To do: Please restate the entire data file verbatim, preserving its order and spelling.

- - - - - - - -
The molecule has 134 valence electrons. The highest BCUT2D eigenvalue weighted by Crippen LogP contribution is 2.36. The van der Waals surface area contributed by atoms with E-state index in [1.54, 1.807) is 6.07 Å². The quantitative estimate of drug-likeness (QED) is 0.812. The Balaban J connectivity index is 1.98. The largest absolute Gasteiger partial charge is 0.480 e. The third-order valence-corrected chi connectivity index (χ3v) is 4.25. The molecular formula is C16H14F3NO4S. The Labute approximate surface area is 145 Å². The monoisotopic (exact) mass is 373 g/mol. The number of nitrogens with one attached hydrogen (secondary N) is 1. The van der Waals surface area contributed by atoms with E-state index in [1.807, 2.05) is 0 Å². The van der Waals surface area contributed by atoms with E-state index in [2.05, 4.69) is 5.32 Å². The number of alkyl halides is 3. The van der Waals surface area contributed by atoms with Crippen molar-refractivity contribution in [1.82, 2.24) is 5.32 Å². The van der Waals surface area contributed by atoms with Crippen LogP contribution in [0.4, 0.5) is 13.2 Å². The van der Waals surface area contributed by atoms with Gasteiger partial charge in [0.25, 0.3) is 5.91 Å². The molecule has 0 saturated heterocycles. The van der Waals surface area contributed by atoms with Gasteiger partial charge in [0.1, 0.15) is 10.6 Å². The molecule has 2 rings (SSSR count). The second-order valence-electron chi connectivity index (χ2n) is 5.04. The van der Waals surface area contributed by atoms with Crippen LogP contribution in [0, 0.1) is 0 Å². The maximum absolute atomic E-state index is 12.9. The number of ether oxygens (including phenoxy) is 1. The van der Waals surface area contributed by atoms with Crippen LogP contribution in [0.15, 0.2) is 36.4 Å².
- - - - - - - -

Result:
The molecule has 134 valence electrons. The highest BCUT2D eigenvalue weighted by Crippen LogP contribution is 2.36. The van der Waals surface area contributed by atoms with E-state index in [1.54, 1.807) is 6.07 Å². The quantitative estimate of drug-likeness (QED) is 0.812. The Balaban J connectivity index is 1.98. The largest absolute Gasteiger partial charge is 0.480 e. The third-order valence-corrected chi connectivity index (χ3v) is 4.25. The molecular formula is C16H14F3NO4S. The Labute approximate surface area is 145 Å². The monoisotopic (exact) mass is 373 g/mol. The number of nitrogens with one attached hydrogen (secondary N) is 1. The van der Waals surface area contributed by atoms with E-state index in [1.807, 2.05) is 0 Å². The van der Waals surface area contributed by atoms with E-state index in [2.05, 4.69) is 5.32 Å². The number of alkyl halides is 3. The van der Waals surface area contributed by atoms with Crippen molar-refractivity contribution in [1.82, 2.24) is 5.32 Å². The van der Waals surface area contributed by atoms with Crippen LogP contribution in [0.4, 0.5) is 13.2 Å². The van der Waals surface area contributed by atoms with Gasteiger partial charge in [0.25, 0.3) is 5.91 Å². The molecule has 0 saturated heterocycles. The van der Waals surface area contributed by atoms with Gasteiger partial charge in [0.1, 0.15) is 10.6 Å². The molecule has 2 rings (SSSR count). The second-order valence-electron chi connectivity index (χ2n) is 5.04. The van der Waals surface area contributed by atoms with Crippen LogP contribution in [0, 0.1) is 0 Å². The maximum absolute atomic E-state index is 12.9. The number of ether oxygens (including phenoxy) is 1. The van der Waals surface area contributed by atoms with Crippen LogP contribution in [0.15, 0.2) is 36.4 Å².